What working at KFC taught me about changing the world.

Photo by  Aleks Dorohovich  on  Unsplash .

Back in the day, I managed a KFC in rural Virginia. I know what you’re thinking. It must have been glorious. The smell of fried chicken wafting all day into my nose. Communing with fellow fried-chicken advocates. Biscuits. So many biscuits. 

In reality, working in a fast food restaurant is probably one of the hardest service industry jobs you can find. The environment is challenging, from the customers to the coworkers to the physical space. And no matter how tasty the fried chicken might be, spending hours in the kitchen made it a lot less appealing. 

I managed this KFC in Williamsburg, VA for 2 and a half years. 

But when I look back, I actually can call it glorious. Work is about more than your environment and what you receive in return. At that KFC, I learned how to manage a team, how to deal with angry customers, and how to live a disciplined life as the manager of a store. I grew a lot personally. I also had the chance to invest in all of the employees there. To counsel them through different life situations, to help them develop discipline in their lives, and to create an environment of empowerment that inspired them to grow personally and professionally. I became a leader of a team of people who arguably needed guidance and leadership the most. 

This was my purpose at KFC. It wasn’t obvious immediately to me, but I soon realized that I was in that environment for reasons beyond simply earning money. And this is why the work was glorious--it wasn’t for me or my glory (I doubt this line item of experience has boosted my resume that much), but it was for the glory of God and what he was doing among the people at this KFC store. Most importantly, I had to learn that I’m not better than anyone else. I learned that I could not define success by anything other than my willingness to scrub toilets and handle slimy, raw chicken like everyone else.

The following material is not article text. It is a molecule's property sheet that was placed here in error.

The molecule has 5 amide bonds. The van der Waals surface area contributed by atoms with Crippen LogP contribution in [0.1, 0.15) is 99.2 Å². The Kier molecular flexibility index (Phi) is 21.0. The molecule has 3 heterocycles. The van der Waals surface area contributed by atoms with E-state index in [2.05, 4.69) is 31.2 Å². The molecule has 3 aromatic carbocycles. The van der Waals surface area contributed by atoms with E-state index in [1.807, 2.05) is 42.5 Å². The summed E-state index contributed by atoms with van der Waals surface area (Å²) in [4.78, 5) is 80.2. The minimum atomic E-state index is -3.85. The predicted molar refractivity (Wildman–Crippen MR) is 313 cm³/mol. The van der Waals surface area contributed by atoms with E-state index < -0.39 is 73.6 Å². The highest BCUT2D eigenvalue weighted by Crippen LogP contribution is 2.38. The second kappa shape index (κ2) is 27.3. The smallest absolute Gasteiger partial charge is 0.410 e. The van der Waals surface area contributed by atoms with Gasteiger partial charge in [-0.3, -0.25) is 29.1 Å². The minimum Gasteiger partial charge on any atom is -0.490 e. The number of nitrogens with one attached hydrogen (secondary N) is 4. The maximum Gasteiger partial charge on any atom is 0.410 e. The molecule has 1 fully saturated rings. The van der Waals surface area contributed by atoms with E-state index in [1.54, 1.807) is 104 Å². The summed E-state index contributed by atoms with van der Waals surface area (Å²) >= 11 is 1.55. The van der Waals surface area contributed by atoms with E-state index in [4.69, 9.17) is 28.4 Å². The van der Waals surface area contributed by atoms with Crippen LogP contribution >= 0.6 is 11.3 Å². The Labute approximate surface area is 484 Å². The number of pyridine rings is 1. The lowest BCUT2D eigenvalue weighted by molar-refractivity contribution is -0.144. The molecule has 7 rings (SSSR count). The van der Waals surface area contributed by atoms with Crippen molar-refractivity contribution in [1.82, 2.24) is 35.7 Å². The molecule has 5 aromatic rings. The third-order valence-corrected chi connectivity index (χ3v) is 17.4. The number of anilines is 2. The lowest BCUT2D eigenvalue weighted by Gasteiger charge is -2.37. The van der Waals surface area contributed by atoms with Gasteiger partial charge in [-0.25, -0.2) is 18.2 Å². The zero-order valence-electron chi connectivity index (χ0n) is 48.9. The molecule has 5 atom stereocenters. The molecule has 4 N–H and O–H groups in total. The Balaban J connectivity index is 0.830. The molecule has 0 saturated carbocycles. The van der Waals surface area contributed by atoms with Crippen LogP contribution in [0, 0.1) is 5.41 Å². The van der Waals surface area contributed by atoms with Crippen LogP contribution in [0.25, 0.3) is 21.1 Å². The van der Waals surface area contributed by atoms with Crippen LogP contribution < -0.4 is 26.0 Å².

I’m excited to open Arrowhead’s new blog series on the workplace with this exhortation to see work as something radical. We spend a ton of time at work, up to 90,000 hours of our lives. We interact with people every day, from customers to co-workers. And in these human interactions, we have a huge opportunity to impact the world. For co-workers, these relationships are partially familial in the amount of time spent and the requirements of collegiality and loyalty. And typically, the manner of delivery for the product or service we’re offering ripples out to the community and the world around us. You and your co-workers decide how your product will, or will not, add value to the world. 

Even if you feel like your work is menial and you have little impact on the final product or service, your presence in the workplace can be transformational to the people around you. Are you checking in with your co-workers, asking them how they’re doing, what’s going on in their lives? Are you maintaining an environment that respects and empowers everyone around you? Are you sharing ideas and thoughts that serve to lift people up? For some of your co-workers or customers, you may be the brightest light they see that day. 

Once you begin to see work as a place to invest in the people around you, work may take on new meaning, even in the most challenging jobs. I’m not suggesting workplace investment as the only criteria for determining whether or not a job is suited for you. You can pursue work that inspires you while still being focused on leveraging your very presence in the workplace to be invested in the people around you. And that investment in your co-workers and even your customers and clients will ultimately impact many people beyond the workplace. 

We’re opening our series on the workplace with this article because I think it paints a vision of why we work and how we should think about our behavior at our jobs. If we’re people who live life on mission to impact our communities, then we need to align our time at work with that overall goal. Impact is not just something done at volunteer gigs or at church on Sunday. Impact is something that reaches into all of our interactions with other humans. 

That’s why, ultimately, this series is focused on helping you care for yourself as a worker and then equipping you to go out and be a light in your place of work, even if you’re managing a KFC in the middle-of-nowhere Virginia.


Branden S. Polk